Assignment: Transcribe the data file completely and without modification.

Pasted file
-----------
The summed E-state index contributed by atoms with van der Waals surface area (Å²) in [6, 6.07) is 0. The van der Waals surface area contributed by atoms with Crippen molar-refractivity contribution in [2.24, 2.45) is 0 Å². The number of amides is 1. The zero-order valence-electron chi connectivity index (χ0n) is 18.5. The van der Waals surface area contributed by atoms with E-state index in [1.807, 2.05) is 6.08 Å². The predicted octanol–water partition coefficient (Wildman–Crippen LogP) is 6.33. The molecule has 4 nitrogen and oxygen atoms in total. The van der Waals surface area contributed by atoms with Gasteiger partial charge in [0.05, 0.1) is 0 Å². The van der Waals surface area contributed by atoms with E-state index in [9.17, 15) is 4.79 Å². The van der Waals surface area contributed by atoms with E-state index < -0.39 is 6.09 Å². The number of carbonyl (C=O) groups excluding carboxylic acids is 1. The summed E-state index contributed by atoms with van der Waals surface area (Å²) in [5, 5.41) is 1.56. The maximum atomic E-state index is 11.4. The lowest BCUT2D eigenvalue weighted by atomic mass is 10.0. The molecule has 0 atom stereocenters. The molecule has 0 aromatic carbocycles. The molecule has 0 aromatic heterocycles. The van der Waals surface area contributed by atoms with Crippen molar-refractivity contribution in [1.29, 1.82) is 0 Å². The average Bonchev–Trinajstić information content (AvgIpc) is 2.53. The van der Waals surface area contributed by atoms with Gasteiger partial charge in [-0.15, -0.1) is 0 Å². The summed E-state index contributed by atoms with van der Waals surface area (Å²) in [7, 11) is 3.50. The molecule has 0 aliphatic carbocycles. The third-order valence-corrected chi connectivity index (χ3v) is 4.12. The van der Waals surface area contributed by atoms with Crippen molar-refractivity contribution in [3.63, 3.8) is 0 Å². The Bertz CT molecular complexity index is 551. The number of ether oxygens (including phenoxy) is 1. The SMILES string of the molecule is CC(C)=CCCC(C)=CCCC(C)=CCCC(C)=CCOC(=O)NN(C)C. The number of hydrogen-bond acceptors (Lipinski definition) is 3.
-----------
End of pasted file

The summed E-state index contributed by atoms with van der Waals surface area (Å²) in [6, 6.07) is 0. The van der Waals surface area contributed by atoms with Crippen molar-refractivity contribution in [2.24, 2.45) is 0 Å². The number of amides is 1. The zero-order valence-electron chi connectivity index (χ0n) is 18.5. The van der Waals surface area contributed by atoms with E-state index in [1.807, 2.05) is 6.08 Å². The predicted octanol–water partition coefficient (Wildman–Crippen LogP) is 6.33. The molecule has 4 nitrogen and oxygen atoms in total. The van der Waals surface area contributed by atoms with Gasteiger partial charge in [0.05, 0.1) is 0 Å². The van der Waals surface area contributed by atoms with E-state index in [9.17, 15) is 4.79 Å². The van der Waals surface area contributed by atoms with E-state index < -0.39 is 6.09 Å². The number of carbonyl (C=O) groups excluding carboxylic acids is 1. The summed E-state index contributed by atoms with van der Waals surface area (Å²) in [5, 5.41) is 1.56. The maximum atomic E-state index is 11.4. The lowest BCUT2D eigenvalue weighted by atomic mass is 10.0. The molecule has 0 atom stereocenters. The molecule has 0 aromatic carbocycles. The molecule has 0 aromatic heterocycles. The van der Waals surface area contributed by atoms with Crippen molar-refractivity contribution in [1.29, 1.82) is 0 Å². The average Bonchev–Trinajstić information content (AvgIpc) is 2.53. The van der Waals surface area contributed by atoms with Gasteiger partial charge in [-0.15, -0.1) is 0 Å². The summed E-state index contributed by atoms with van der Waals surface area (Å²) in [7, 11) is 3.50. The molecule has 0 aliphatic carbocycles. The third-order valence-corrected chi connectivity index (χ3v) is 4.12. The van der Waals surface area contributed by atoms with Crippen molar-refractivity contribution in [3.63, 3.8) is 0 Å². The Bertz CT molecular complexity index is 551. The number of ether oxygens (including phenoxy) is 1. The SMILES string of the molecule is CC(C)=CCCC(C)=CCCC(C)=CCCC(C)=CCOC(=O)NN(C)C. The number of hydrogen-bond acceptors (Lipinski definition) is 3.